Having dedicated the past 30 years to building some of the world’s largest brands, Brandlab CEO Aubrey Ghose shares his take on the impact of digital on a changing world.
WE’RE emerging into a new world. 
Every day! 

That’s the reality now for smart brands vying for the all-important space in the minds of their collective consumers.
In this fast-changing world, we’re seeing a backlash against globalisation. Brexit, Trump and an increasing desire for a sustainable planet are tangible examples of this change - yet at the same time - we’re all (including millennials) seeking more balance, alignment, expression, purpose, and a deep desire for community. 
We’re more connected than ever before and yet we can all see and feel that culturally and emotionally, we are all increasingly in search of a sense of connection and community.

Weird, right?  So what’s really going on? 

In my view, it’s a very natural reaction, because I have long held the view that we humans see brands in very much the same way as we see our friends. Our friends are our friends because of how they make us feel in their presence.
We want our friends to be there for us, we need to trust them, we want them to inspire us, enable us and in turn we want them to respond positively to us as we change. 

And so it is with brands.

These days, branding is about understanding how you can be more relevant to your consumers in a world where digital is the air they breathe. 
Yet digital is still often talked about as if it’s a separate ‘thing’. It isn’t. No more than paper equates to the thoughts contained in a book. 
Even this article within Campaign which is in a separate section called Digital is indicative of how as an industry we still see Digital as a thing in and of itself. It’s not. It is both the filter and the lens that defines a brand.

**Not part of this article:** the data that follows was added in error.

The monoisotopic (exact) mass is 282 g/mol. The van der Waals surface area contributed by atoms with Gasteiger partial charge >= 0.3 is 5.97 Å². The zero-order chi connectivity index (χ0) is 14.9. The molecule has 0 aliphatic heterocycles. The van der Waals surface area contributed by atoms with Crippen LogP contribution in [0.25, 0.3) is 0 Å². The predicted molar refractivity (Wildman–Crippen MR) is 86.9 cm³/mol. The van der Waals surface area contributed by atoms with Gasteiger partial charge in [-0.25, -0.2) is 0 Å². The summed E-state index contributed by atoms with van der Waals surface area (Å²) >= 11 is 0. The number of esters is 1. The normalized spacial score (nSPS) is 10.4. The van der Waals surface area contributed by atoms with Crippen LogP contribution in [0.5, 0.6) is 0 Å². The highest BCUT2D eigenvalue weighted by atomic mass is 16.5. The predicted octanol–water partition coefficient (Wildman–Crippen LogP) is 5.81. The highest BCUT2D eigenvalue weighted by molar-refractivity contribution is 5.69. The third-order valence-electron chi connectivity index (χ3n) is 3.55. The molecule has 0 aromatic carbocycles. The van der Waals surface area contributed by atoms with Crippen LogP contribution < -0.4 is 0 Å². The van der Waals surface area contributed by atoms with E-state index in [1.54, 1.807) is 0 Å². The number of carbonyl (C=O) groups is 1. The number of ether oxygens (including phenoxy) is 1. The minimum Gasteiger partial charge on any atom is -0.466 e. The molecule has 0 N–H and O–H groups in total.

If digital is now the essence of any brand platform, we need to see digital not as a thing we do but as an innovation enabler. It is the very canvas on which Brands are painted. 

Since the dawn of mankind, we have been tribal in nature. The trend away from globalisation is in fact a return to a kind of tribalism, but this time we choose the tribe we wish to belong to – on the basis of our mood, our state of mind, and our interest in a fleeting moment. 
I call it a trend to multi-tribalism.

In this world, we can belong to 100 tribes a day if so inclined! It’s a world in which consumers are the new experts and digital is their enabler.
We belong to the washing machine tribe when looking for a washing machine; the petrolhead tribe when planning to buy a car; and a knowledgeable widget tribe when hunting for widgets. 

Brands therefore need to become benevolent Tribe Leaders, whose tribe-mates are frequently fleeting and disloyal. Working to inspire, enrich and enhance the lives of their tribe-mates -  delivering experiences that whilst being “On Brand” may have nothing to do with products or services, but everything to do with knowing why they are in business, the ‘Why?’ of their brand. And thus, proving relevance to their tribe-mates.
When I was a young designer working on an airline identity in London, the aircraft’s tail plane was the starting point for exploring design options. For a fashion retailer, our starting point was always the shop front sign. For a corporate, the letterhead.

The difference today is that branding now starts and ends with digital, irrespective of the sector, service, or industry. Brands that are designed and built for digital are the brands that are succeeding.

Digital means we can’t lie to consumers. Brand values such as authenticity, truth, compassion, and relevance are the new currency.  
Let’s take just one of these: Relevance. Being relevant to your consumers no longer means just having a product or service they need. It means brands have to think, behave and do the things that their target customers like to do.

Taco Bell in the US is a great example. They don’t talk to their customers about snacks and fast food. Instead they engage and enable their target audience in something they have found that happens to unite them all – Music.  
Taco Bell helps fans discover new bands in addition to helping bands discover new fans. Fans create content at concerts and Taco Bell co-creates, curates, and uploads this content with their target audience in a way that makes the brand uniquely relevant to their consumers’ lives. 

At Brandlab, we’ve recently developed an app for a new bank brand that will predict what individual customers will need at different times of life, year, month, week and literally even times of each day based on their spending patterns, lifestyle choices, and intelligent learning. This means that the more the app is used, the more the customer benefits and the more relevant it will prove to be.

Welcome to the future of branding. That future is digital – and it’s already past!
Aubrey Ghose, CEO